Seattle Seahawks: Evaluating the Bryan Mone extension
By Matthew Holm
The Seattle Seahawks signed defensive tackle Bryan Mone to a two-year extension worth $12 million earlier this week, to the joy of some and the chagrin of others.
On the one hand, Mone has been a valuable asset in run defense, and his unique size contributed to the Seahawks’ second-best run defense by yards per rush allowed. On the other hand, Seattle also re-upped Al Woods to a two-year deal a couple of months ago, and are widely rumored to be switching to a full-on 3-4 defense, and with both Woods and Poona Ford rostered, it’s fair to question whether Mone would even see regular snaps in the new defense.
Therefore, in order to assess whether it was worth extending Mone at a higher rate than Woods is set to make, we first must get a general idea of what a Pete Carroll-style 3-4 would look like.
What the Seahawks extending Bryan Mone means
The Seahawks may run an abundance of cover 2 and cover 4 concepts in the near future, as new assistant head coach Sean Desai comes from the Vic Fangio tree of 3-4 defenses, which utilize two-deep looks frequently. This means Seattle could end up dropping Jamal Adams into deep zones more often than we’ve seen in the past. That having been said, Adams has always reminded me a bit of Troy Polamalu, and Seattle could very easily run a blitz-heavy scheme with bigger ends.
Teams like the Steelers and Ravens have set up their defense in such a manner for decades, going all the way back to names like Kimo von Oelhoffen and Trevor Pryce. Poona Ford could very well make such a move to that 4-i position, lining up between the guard and tackle most plays, where he could use his extension and leverage to create more than a few blitzing lanes for Adams and Jordyn Brooks.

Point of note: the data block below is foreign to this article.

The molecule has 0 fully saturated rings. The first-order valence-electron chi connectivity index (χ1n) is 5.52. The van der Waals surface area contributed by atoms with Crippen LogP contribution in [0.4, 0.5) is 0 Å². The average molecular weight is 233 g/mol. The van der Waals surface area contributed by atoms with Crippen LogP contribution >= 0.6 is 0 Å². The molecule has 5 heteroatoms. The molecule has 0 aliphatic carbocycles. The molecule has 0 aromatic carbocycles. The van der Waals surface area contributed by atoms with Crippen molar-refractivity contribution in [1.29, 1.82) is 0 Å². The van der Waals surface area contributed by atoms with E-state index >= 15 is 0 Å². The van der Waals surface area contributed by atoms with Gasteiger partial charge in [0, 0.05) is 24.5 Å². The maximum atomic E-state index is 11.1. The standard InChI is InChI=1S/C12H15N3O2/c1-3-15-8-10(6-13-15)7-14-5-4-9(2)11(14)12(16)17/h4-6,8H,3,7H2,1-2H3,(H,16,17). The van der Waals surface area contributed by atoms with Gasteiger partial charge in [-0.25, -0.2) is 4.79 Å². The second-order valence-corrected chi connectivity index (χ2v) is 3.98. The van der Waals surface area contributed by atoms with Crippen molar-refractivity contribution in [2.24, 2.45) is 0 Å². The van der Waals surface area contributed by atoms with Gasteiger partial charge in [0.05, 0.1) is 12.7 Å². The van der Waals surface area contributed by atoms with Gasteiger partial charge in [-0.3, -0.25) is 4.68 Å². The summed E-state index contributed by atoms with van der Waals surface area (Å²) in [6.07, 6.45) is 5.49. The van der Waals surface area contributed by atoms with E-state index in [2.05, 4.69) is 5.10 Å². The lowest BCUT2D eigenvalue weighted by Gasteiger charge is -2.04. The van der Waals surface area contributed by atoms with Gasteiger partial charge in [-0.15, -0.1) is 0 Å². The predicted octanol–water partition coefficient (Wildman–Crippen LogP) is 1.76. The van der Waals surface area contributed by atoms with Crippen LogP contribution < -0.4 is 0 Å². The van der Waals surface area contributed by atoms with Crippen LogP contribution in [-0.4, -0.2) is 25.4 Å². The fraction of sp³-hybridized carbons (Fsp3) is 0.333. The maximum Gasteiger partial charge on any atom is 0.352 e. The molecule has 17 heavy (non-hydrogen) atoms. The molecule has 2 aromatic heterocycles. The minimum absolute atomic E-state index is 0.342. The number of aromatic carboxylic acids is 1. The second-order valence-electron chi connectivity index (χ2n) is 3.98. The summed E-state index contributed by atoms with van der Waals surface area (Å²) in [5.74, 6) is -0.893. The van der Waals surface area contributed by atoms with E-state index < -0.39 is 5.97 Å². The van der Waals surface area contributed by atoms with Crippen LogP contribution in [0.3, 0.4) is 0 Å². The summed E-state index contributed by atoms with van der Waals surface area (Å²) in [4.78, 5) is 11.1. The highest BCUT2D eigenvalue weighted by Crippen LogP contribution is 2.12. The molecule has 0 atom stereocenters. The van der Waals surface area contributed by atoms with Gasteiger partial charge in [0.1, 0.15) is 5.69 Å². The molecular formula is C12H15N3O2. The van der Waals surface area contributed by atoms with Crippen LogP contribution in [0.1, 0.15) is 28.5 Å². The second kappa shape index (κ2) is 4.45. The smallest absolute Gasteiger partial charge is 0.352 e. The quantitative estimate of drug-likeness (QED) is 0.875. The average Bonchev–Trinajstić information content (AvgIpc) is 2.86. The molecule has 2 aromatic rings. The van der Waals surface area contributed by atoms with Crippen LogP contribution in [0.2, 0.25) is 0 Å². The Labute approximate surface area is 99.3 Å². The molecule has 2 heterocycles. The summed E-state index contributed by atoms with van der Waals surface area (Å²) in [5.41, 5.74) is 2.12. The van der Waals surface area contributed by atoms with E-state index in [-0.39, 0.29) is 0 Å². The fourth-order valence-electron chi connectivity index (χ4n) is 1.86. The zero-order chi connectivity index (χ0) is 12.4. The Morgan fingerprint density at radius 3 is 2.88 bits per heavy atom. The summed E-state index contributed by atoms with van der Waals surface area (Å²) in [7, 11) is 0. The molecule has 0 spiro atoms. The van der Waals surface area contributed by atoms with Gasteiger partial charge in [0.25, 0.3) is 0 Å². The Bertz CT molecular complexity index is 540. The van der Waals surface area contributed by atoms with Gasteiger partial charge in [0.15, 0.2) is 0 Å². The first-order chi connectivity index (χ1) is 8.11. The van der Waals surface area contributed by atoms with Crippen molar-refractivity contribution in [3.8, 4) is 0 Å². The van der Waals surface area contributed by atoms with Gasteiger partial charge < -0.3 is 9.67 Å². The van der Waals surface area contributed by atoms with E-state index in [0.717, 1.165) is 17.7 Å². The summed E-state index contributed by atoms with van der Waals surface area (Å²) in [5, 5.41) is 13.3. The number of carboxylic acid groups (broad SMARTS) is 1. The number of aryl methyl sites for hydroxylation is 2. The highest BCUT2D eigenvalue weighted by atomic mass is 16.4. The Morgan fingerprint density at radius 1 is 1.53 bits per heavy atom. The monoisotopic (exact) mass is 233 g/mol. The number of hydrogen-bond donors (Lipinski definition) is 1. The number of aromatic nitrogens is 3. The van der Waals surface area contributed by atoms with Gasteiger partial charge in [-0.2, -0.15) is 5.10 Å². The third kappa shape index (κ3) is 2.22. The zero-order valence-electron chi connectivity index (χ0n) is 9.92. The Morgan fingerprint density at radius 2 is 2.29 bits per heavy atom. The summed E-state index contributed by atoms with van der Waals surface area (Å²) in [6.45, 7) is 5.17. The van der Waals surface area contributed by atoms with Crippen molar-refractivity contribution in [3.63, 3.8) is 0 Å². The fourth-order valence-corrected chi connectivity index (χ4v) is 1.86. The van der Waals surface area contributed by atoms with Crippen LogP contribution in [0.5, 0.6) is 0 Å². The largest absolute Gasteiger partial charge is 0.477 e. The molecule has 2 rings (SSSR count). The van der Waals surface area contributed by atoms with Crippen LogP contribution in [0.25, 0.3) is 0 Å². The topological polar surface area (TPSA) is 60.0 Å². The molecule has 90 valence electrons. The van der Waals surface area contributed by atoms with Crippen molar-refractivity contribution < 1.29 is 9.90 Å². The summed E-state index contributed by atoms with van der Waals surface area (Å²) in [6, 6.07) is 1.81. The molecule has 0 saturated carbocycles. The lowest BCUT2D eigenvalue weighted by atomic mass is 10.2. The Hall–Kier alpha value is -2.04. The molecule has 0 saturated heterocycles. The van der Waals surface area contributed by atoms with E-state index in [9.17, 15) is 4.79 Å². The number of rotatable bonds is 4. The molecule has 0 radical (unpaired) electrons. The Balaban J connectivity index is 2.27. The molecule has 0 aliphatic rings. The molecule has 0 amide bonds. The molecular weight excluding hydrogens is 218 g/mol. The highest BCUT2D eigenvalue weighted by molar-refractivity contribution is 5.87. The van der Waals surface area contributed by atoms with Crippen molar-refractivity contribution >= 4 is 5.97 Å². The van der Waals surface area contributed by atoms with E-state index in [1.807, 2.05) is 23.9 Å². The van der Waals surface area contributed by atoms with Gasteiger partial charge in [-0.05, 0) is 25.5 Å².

It’s also possible that one of Woods or Mone makes such a move — Desai’s defense in Chicago boasted the 330-pounder Akiem Hicks at defensive end, and Mone has played multiple positions under Jim Harbaugh at Michigan, who often moved Mone around to play alongside Rashan Gary whenever possible.
Mone, six-foot-three, isn’t as tall as the six-foot-five Hicks, and he carries anywhere between 10-30 additional pounds on his frame, depending on where you get your information, but could offer some of the same disruption if given the chance.
There’s a lot about Seattle’s defense that has yet to be unraveled, and the Mone extension complicates things even further. The Seahawks also signed Quinton Jefferson for a second stint this offseason, and acquired Shelby Harris from the Broncos in the Russell Wilson trade. There should be a lot of Carroll’s famed competition to work out before we have an idea of what this defense will look like.
If Mone doesn’t win a starting spot on the defensive line before the season starts, though, the Seahawks will have paid almost $7 million in guaranteed money for a rotational nose tackle. That would be a difficult pill for any team to swallow but could be especially devastating for Seattle, pending a DK Metcalf extension and a long-term solution at QB.